Copy of 838468-01-02-1647175224067
Australia's Darcie Brown (left) bowls to New Zealand's Katey Martin during the 2022 Women's Cricket World Cup match between New Zealand and Australia at the Basin reserve in Wellington. Image Credit: AFP

Wellington: Favourites Australia showed off the full extent of their depth and talent today when they overwhelmed host New Zealand by 144 runs at the Women’s Cricket World Cup.

Even after losing batting stars Rachael Haynes and Meg Lanning relatively cheaply in just over 15 overs, Australia put 269-8 on the board after batting first at New Zealand’s request.

Ellyse Perry and Tahlia McGrath stepped up with half centuries in a 101-run partnership for the fifth wicket and Ashleigh Gardner, just out of COVID isolation, smashed 48 late runs from 18 balls with four sixes and four fours.

“I think it was nice to rebuild a little bit through the middle there with (Beth Mooney), then Thalia came in and especially Ash Gardner near the end with some real fireworks,” Perry said. “It was an awesome way to finish the innings because it was a bit slow and it was nice to finish with some momentum.”

Darcie Brown then led a magnificent effort by the Australia bowlers who quickly dismissed New Zealand’s prolific top-order batters, Sophie Devine, Suzie Bates and Amelia Kerr, to leave the home team reeling at 35-5.

Consecutive balls

Amy Satterthwaite and Katey Martin were involved in the beginnings of a recovery but leg-spinner Amanda-Jane Wellington found conditions in her namesake city to her liking and dismissed Martin and Hayley Jensen with consecutive balls in the 20th over. New Zealand was 73-7 and the match proceeded to a predictable finish when it was all out for 128 in 30.2 overs. Brown took 3-22 and Wellington 2-34.

The pitch at the Basin Reserve was the best of the tournament so far, providing both pace and bounce. The omnipresent Wellington wind helped the medium pacers to achieve some movement in the air.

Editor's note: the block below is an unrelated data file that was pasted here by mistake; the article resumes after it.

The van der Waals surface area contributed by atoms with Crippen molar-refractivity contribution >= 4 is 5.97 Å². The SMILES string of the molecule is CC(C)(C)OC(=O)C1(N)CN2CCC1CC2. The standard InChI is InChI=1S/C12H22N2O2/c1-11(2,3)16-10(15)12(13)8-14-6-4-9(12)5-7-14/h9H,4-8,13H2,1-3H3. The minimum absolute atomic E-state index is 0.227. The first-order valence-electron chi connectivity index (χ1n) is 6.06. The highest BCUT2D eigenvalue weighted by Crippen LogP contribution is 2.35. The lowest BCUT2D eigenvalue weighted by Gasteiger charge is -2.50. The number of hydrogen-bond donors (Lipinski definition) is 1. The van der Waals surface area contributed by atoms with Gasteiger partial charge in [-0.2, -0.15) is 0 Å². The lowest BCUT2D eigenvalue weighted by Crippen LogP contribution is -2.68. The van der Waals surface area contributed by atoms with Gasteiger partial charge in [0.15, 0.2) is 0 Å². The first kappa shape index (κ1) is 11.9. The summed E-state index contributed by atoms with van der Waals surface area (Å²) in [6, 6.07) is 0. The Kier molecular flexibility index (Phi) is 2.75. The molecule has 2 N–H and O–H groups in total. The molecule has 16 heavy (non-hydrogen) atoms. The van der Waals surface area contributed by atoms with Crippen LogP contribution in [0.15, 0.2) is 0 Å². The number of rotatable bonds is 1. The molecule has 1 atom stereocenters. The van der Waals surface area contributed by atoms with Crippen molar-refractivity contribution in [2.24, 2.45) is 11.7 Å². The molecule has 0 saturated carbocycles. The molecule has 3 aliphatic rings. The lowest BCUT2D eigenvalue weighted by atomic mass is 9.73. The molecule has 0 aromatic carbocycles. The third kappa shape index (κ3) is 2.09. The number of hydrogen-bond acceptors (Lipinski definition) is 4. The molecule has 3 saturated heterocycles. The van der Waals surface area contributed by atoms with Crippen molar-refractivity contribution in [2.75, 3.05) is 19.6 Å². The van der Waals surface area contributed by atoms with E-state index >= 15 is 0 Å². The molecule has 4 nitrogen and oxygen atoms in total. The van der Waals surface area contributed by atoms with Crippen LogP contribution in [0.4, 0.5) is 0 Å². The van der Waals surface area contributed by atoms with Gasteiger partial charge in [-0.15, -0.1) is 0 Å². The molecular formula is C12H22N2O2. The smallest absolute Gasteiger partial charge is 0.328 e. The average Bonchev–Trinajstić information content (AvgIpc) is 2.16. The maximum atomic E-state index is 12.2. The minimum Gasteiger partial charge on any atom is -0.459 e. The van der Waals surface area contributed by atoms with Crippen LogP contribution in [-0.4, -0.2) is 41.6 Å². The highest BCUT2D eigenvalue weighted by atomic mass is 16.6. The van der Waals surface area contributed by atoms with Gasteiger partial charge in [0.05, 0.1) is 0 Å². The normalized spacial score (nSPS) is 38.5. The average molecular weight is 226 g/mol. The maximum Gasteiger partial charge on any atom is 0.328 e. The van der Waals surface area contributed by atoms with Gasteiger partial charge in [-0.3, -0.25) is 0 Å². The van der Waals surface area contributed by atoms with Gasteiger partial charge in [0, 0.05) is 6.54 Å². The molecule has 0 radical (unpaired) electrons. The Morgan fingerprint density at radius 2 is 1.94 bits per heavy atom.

New Zealand bowled well early and the Australians took time to get used to the geography of the Basin Reserve - the biggest ground used in the tournament - and to figure out the best angles for scoring shots.

Haynes and Healy put on 37 in a tough partnership for the first wicket but Australia lost Lanning and Haynes quickly and was 56.3 after 15 overs.

Perry rebuilt the innings with 68 from 86 balls, working first with Mooney (30), then with McGrath who made 57 from 56. Gardner’s hard hitting at the end made a major difference, allowing Australia to reach a total which was above par and put pressure on New Zealand.

The Kiwis couldn’t recover from their poor start and the loss in quick succession of Devine, Bates and Kerr whose wickets fell at 22, 23 and 24 respectively.

Bowl first

Satterthwaite batted her way to 44 from 67 balls but lacked a partner who could stick with her to strengthen the innings.

“We wanted to bowl first because we knew if we could contain them and get some early wickets we could put some pressure on,” New Zealand captain Devine said. “But I guess that shows the quality of this Australian team. Even when we had them three or four down and had the run rate under control, the way they were able to launch in the last 10 overs in particular was too much for us today.”

Australia now moves to the top of the tournament points table with three wins from three games. New Zealand started in third place but drops to fourth with two wins and two losses.